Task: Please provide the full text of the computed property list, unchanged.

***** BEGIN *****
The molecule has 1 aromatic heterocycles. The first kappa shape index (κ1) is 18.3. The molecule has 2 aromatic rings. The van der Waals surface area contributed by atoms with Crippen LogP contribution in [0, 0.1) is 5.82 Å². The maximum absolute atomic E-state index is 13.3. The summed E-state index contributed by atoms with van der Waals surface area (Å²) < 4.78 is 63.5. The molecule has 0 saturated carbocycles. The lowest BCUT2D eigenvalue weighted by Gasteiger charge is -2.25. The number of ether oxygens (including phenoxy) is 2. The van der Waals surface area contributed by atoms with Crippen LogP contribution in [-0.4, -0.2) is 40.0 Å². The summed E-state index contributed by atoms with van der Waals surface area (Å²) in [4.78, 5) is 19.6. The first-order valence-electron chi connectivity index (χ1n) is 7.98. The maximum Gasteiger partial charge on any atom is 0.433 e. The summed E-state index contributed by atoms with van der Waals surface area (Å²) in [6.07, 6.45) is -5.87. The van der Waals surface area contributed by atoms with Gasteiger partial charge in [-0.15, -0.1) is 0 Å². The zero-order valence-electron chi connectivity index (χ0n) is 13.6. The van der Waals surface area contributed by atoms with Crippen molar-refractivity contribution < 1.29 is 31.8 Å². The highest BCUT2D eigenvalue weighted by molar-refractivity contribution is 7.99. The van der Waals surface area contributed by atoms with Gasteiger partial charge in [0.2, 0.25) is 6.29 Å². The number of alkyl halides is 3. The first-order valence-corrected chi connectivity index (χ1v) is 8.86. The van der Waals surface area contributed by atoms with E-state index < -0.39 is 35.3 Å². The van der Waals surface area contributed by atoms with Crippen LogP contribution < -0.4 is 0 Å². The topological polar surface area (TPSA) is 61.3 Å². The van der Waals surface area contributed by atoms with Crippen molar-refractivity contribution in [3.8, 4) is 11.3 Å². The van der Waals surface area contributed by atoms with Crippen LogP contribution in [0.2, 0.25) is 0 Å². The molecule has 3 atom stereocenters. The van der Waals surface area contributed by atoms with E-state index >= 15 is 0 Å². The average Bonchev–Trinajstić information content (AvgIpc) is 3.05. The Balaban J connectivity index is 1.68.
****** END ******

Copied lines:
The molecule has 1 aromatic heterocycles. The first kappa shape index (κ1) is 18.3. The molecule has 2 aromatic rings. The van der Waals surface area contributed by atoms with Crippen LogP contribution in [0, 0.1) is 5.82 Å². The maximum absolute atomic E-state index is 13.3. The summed E-state index contributed by atoms with van der Waals surface area (Å²) < 4.78 is 63.5. The molecule has 0 saturated carbocycles. The lowest BCUT2D eigenvalue weighted by Gasteiger charge is -2.25. The number of ether oxygens (including phenoxy) is 2. The van der Waals surface area contributed by atoms with Crippen LogP contribution in [-0.4, -0.2) is 40.0 Å². The summed E-state index contributed by atoms with van der Waals surface area (Å²) in [4.78, 5) is 19.6. The first-order valence-electron chi connectivity index (χ1n) is 7.98. The maximum Gasteiger partial charge on any atom is 0.433 e. The summed E-state index contributed by atoms with van der Waals surface area (Å²) in [6.07, 6.45) is -5.87. The van der Waals surface area contributed by atoms with Gasteiger partial charge in [-0.15, -0.1) is 0 Å². The zero-order valence-electron chi connectivity index (χ0n) is 13.6. The van der Waals surface area contributed by atoms with Crippen molar-refractivity contribution < 1.29 is 31.8 Å². The highest BCUT2D eigenvalue weighted by molar-refractivity contribution is 7.99. The van der Waals surface area contributed by atoms with Gasteiger partial charge in [0.2, 0.25) is 6.29 Å². The number of alkyl halides is 3. The first-order valence-corrected chi connectivity index (χ1v) is 8.86. The van der Waals surface area contributed by atoms with E-state index < -0.39 is 35.3 Å². The van der Waals surface area contributed by atoms with Crippen LogP contribution < -0.4 is 0 Å². The topological polar surface area (TPSA) is 61.3 Å². The van der Waals surface area contributed by atoms with Crippen molar-refractivity contribution in [3.8, 4) is 11.3 Å². The van der Waals surface area contributed by atoms with Crippen LogP contribution in [0.2, 0.25) is 0 Å². The molecule has 3 atom stereocenters. The van der Waals surface area contributed by atoms with E-state index >= 15 is 0 Å². The average Bonchev–Trinajstić information content (AvgIpc) is 3.05. The Balaban J connectivity index is 1.68.